Research shows that learning is enhanced through storytelling, which is often lacking in traditional communication between scientists and the public, Cohn said.
“When we listen to stories, we learn what it is like to experience fire first-hand,” English’s Erin James said.
The team, which includes fire ecologist Leda Kobziar, will build a curriculum that incorporates interviews with “frontliners” who have first-hand experience with wildland fire, including the beneficial use of prescribed fire and the suppression and management of wildfire.
When we listen to stories, we learn what it is like to experience fire first-hand. Erin James, English
“The American West is rife with personal narratives of evacuation, smoke and disaster,” Cohn said. “Yet, alongside these deep, dramatic events, fire scientists carry a quieter but no less important message that fire has always been part of the Western landscape, and many wildland fires play natural and beneficial roles.”
The Confluence Lab team will provide workshops to train informal STEM educators, pilot summer programs and create a podcast based on their findings. Work will be supported by Environmental Science Program doctoral student Kayla Bordelon, Silverton, Oregon; and English master’s students Michael Decker, Bonners Ferry, and Jack Kredell, Lemont, Pennsylvania.
“Enhanced knowledge about fire science and STEM can empower Idaho residents to conquer the challenges of living in a fire-prone region,” Kobziar said.
‘Atlas of Fire’
James, Ladino and Cohn are partnering with Associate Professor Stacy Isenbarger in Art and Design to create a virtual “Atlas of Fire” that illustrates people’s complex relationships with fire. In this context, a virtual atlas comprises maps, stories, images and other representations of data that bring insight to a specific issue.
A moment captured in a photograph tells us much more than just what’s in its frame. Stacy Isenbarger, Art and Design
The “Stories of Fire: A Pacific Northwest Climate Justice Atlas” project will focus on the connections between fire, social justice, environmental justice and traditionally underrepresented communities, drawing on the environmental humanities to tell stories about the changing region.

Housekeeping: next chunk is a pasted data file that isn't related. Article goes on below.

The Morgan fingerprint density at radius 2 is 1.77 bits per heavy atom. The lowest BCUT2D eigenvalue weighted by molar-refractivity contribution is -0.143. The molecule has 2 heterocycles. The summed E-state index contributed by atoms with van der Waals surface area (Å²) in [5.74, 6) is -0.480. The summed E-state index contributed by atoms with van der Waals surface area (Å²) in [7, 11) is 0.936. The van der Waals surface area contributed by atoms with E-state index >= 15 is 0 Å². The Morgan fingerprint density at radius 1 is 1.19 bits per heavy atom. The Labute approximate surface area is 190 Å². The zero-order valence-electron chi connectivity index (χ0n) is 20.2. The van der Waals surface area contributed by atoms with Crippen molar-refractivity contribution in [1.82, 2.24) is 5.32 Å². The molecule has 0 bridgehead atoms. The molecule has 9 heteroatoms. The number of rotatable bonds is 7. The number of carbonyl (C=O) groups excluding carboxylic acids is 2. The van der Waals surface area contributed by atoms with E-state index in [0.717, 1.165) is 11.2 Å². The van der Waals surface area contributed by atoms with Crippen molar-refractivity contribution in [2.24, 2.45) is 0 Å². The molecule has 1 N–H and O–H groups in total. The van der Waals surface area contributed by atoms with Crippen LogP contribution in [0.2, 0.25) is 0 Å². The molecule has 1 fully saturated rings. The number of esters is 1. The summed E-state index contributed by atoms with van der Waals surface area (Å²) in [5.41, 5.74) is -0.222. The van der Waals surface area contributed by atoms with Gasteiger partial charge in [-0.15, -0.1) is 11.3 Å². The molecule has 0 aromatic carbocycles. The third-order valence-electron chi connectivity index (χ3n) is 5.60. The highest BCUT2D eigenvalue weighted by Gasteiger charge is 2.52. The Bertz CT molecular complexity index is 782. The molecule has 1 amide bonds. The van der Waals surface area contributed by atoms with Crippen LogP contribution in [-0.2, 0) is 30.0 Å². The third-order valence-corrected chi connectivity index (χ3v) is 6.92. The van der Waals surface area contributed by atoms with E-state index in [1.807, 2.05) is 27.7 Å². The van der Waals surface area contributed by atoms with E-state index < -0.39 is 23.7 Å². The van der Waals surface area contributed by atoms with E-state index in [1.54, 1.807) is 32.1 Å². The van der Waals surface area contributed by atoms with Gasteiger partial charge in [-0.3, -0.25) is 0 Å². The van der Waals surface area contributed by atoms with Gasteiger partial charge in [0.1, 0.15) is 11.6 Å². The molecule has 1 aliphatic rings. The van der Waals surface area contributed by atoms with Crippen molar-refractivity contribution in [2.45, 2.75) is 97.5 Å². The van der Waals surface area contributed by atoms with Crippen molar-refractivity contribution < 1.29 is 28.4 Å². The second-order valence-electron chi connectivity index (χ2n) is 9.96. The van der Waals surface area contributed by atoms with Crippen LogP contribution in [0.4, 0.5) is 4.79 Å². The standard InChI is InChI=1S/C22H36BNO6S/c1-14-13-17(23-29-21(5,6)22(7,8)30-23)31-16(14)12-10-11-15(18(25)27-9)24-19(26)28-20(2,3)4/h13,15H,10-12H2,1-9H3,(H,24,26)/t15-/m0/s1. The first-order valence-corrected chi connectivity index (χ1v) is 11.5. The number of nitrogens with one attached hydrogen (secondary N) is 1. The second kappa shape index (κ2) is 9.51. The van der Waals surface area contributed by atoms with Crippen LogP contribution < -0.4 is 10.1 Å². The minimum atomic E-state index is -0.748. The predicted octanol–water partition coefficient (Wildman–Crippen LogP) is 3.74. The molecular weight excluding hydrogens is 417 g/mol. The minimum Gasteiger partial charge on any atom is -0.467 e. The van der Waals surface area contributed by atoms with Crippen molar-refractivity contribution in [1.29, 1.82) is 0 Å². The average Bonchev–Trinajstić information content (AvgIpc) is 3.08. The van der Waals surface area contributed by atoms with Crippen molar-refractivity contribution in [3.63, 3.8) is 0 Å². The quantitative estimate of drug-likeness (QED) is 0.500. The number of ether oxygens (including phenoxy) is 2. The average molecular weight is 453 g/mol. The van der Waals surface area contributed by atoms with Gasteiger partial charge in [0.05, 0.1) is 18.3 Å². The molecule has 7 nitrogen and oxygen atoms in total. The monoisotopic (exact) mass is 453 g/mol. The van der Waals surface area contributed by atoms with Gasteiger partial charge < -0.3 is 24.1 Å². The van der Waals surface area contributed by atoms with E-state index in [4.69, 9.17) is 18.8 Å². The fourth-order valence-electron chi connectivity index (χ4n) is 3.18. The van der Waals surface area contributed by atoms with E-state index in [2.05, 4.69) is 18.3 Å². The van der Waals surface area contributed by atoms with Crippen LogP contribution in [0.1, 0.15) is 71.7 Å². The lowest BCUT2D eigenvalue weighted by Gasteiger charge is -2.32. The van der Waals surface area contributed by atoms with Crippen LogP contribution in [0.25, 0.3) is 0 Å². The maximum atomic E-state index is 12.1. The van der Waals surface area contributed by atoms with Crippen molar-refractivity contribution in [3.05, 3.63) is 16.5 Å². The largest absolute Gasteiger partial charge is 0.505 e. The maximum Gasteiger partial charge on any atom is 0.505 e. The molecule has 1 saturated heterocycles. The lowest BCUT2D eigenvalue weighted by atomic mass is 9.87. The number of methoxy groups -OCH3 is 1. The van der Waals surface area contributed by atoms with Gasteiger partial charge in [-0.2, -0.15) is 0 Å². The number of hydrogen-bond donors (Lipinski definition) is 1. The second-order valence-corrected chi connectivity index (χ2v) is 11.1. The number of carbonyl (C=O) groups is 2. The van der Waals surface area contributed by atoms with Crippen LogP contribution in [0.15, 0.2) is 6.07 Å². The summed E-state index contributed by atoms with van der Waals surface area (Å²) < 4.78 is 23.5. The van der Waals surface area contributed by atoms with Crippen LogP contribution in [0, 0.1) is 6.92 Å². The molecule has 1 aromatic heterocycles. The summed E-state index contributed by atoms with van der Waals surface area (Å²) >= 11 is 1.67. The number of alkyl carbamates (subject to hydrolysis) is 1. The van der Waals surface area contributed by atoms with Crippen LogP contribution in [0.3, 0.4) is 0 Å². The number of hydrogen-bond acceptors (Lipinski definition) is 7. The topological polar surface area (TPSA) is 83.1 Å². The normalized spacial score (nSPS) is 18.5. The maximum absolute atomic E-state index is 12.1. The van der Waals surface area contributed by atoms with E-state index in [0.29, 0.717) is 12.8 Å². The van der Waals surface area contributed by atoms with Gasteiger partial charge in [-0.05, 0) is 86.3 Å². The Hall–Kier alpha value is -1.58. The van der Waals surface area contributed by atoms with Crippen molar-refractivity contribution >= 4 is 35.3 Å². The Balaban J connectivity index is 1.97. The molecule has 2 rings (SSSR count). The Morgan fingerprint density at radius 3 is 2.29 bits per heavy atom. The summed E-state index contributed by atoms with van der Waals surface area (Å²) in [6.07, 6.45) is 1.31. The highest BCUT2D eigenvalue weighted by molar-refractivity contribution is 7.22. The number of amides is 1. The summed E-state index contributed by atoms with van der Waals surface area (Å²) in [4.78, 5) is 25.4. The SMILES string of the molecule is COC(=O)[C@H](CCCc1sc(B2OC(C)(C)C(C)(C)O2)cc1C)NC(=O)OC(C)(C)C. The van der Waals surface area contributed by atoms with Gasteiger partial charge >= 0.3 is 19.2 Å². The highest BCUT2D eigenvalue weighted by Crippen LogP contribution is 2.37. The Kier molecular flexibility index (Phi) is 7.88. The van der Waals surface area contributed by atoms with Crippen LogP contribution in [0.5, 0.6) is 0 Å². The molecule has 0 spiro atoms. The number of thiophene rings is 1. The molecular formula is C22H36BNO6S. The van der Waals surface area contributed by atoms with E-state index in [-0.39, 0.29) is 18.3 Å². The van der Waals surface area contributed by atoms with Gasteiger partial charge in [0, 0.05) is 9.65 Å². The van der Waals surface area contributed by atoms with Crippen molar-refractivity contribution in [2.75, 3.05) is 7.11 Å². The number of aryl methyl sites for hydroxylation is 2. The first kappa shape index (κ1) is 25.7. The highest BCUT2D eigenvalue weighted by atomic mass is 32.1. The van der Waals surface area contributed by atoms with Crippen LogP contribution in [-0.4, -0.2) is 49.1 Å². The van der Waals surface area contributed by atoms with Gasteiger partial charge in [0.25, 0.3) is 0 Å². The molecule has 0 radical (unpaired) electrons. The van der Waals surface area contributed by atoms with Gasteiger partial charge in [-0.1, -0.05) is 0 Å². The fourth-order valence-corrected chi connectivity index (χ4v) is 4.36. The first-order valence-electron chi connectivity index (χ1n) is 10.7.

“Wildfires highlight some of the social crises that we are facing,” Ladino said. “By focusing on people’s personal experiences with fire, we can better listen to a diversity of rural voices and address social justice issues like settler colonialism, environmental racism and socioeconomic inequities.”
The “Atlas of Fire” is part of a three-year grant from the Andrew W. Mellon Foundation awarded to a collaborative team from U of I, University of Oregon and Whitman College. The atlas is one part of a larger suite of projects that address racial and climate justice issues in the Pacific Northwest.
In addition to a digital atlas incorporating geospatial technologies, the project will result in a traveling teaching toolkit, art exhibitions and storytelling workshops across the region.
To create the “Atlas of Fire,” the team plans to incorporate GIS as well as a tool called photovoice, which invites community members to show and tell their own stories of fire using photography. The Confluence Lab will use the “Stories of Fire,” Big Creek Rephotography and photovoice artifacts to spark conversations at the storytelling workshops.
“A moment captured in a photograph tells us much more than just what’s in its frame. The rich experiences of those who take them will be threaded into the collection of these visual narratives,” Isenbarger said.
The Northwest Knowledge Network will act as the “Atlas of Fire” repository, and the U of I Library’s Center for Digital Inquiry and Learning will help the team develop and present data in accessible ways.
The two-year “Stories of Fire” project was funded by National Science Foundation award 2006101. The total project funding is $299,911, of which 100% is the federal share.
Article by Leigh Cooper, University Communications and Marketing.
Photos provided by University of Idaho Photographic Services and Teresa Cohn, College of Natural Resources.
Video by Michael Boren and Kara Billington, University Communications and Marketing, and Teresa Cohn, College of Natural Resources.
Published in January 2021.